Rich M writes:

Lloyd, what am I missing? You write (and quote Roy P) “Spectacularly MISSING (maybe it’s there?) is support for focus stacking and/or a multi-shot high-res mode.” Yet in the very press release you post, with your own highlighting, ...

DIGLLOYD: I don’t see focus stacking included anywhere.

Pixel shift as per Sony is entirely different than Panasonic S1R multi-shot high-res mode. Sony’s pixel shift cannot deal with the slightest subject movement or lighting change, in stark contrast to what the S1R can do (including being smart enough to deliver viable images even with running water). And Sony’s 16-shot mode is of no value that I can determine for greater resolution, always less sharp than 4-shot mode. One is usable in the field (Panasonic) and one is rarely usable (Sony).

Glenn K writes:

You would think for $6500, Sony could include a decent LCD screen on the back... 1.4MP with crappy color doesn't compete with Canon, Nikon or Panasonic!

I'm not sold on the A1 being the "the camera to have" for everyone. It is, no doubt, a technological advance (as it has to be for $6500). For sports, wedding and wildlife work it would seem to be the bee's knees. Many pros will find it ideal, but the average wedding photographer and prosumer wildlife photographer will likely balk at the cost (unless they are dentists migrating from Leica). The potential market narrows rapidly above $3500.

Shooting landscapes, travel and some 4K video, the A1 isn't at all attractive to me. For less money, I can have an A7SIII for high quality 4K video and an A7R IV for higher resolution stills.

Tomorrow, Fujifilm is going to offer me twice the megapixels on a larger sensor for less money. Nikon can give me equivalent stills, perfectly fine 4K 60p video and access to better holy-trinity zooms for less than half the money. As for the E-mount lens ecosystem, sure it is large, and there are some spectacular primes, but there are many duds (most of the Sony-Zeiss zooms) and duplications.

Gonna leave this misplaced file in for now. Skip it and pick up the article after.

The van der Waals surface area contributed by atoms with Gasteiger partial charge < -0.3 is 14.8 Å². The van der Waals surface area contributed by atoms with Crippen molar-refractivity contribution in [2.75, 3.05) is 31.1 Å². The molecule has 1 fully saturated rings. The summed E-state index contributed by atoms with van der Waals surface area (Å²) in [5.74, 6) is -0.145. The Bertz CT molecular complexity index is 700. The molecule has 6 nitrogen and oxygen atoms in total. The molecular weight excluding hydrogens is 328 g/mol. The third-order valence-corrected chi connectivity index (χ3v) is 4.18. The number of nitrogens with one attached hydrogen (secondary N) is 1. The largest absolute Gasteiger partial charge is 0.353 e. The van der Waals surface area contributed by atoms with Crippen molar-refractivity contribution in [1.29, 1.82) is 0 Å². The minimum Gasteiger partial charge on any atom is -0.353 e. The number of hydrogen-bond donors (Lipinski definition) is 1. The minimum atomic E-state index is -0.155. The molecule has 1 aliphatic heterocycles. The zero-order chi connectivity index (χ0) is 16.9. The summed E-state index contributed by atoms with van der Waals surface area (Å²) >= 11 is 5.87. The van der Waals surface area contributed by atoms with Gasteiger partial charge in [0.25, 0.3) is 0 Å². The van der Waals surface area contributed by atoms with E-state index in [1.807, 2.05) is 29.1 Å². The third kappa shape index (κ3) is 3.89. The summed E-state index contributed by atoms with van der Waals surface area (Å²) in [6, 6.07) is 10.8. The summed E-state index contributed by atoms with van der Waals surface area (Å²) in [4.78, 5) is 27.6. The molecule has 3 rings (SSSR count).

What's most exciting to me is that Sony has finally discovered lossless compression. Now give me an A7R V with the 61MP sensor, the new viewfinder and menus, dual CFExpress A cards, <$4K pricetag and updated 24-70 and 70-200 GM zooms, and I am all in! A 2+ MP LCD would be icing on the cake.

DIGLLOYD: I agree completely on the crappy low-res rear LCD. It’s a wart that could have been a Retina display as per iPhone. Bummer. OTOH, I rarely use it anymore, on any camera that’s not a DSLR.

Aside from the price, I am not following this spec-sheet argument... which seems to be its own undoing in the last paragraph. But OK... if price is a stipulation, then I am not going to disagree—the A1 price sure gives me pause at about twice what an A7R IV goes for. It’s going to hurt paying for the A1.

Personally, I have zero interest in carrying a 2nd body just for sporadic video; I want it in one body or it’s useless. And I want it in 8K, which is the near future. No thanks on 1/4-resolution 4K. And if you do video a lot , why would you shoot it in 4K? You’d surely prefer the A1 4K from oversampling the sensor vs standard 4K, but 8K is better yet.

If Glenn can stipulate price as a factor, then I will stipulate visual enjoyment while shooting: the ultra high-res EVF and 240 fps refresh rate and zero blackout of the A1 will contribute to a very enjoyable shooting experience each and every shot. This was in fact a very significant factor for me in going with the A7R IV over the III. Pretty simple. But there’s lots more to enjoy with the A1 than just the view.

I’m not hip to the Fujifilm rumors, but presumably Glenn is referring to the smaller-size 100MP body that has been rumored to complement the big-brick Fujifilm GFX100.

Important to my B&H loaner support — buy your Sony A1 via the links on this site when pre-ordering starts Jan 27 at 10 AM EST.

CLICK TO VIEW: Top-Flight lenses for Sony Mirrorless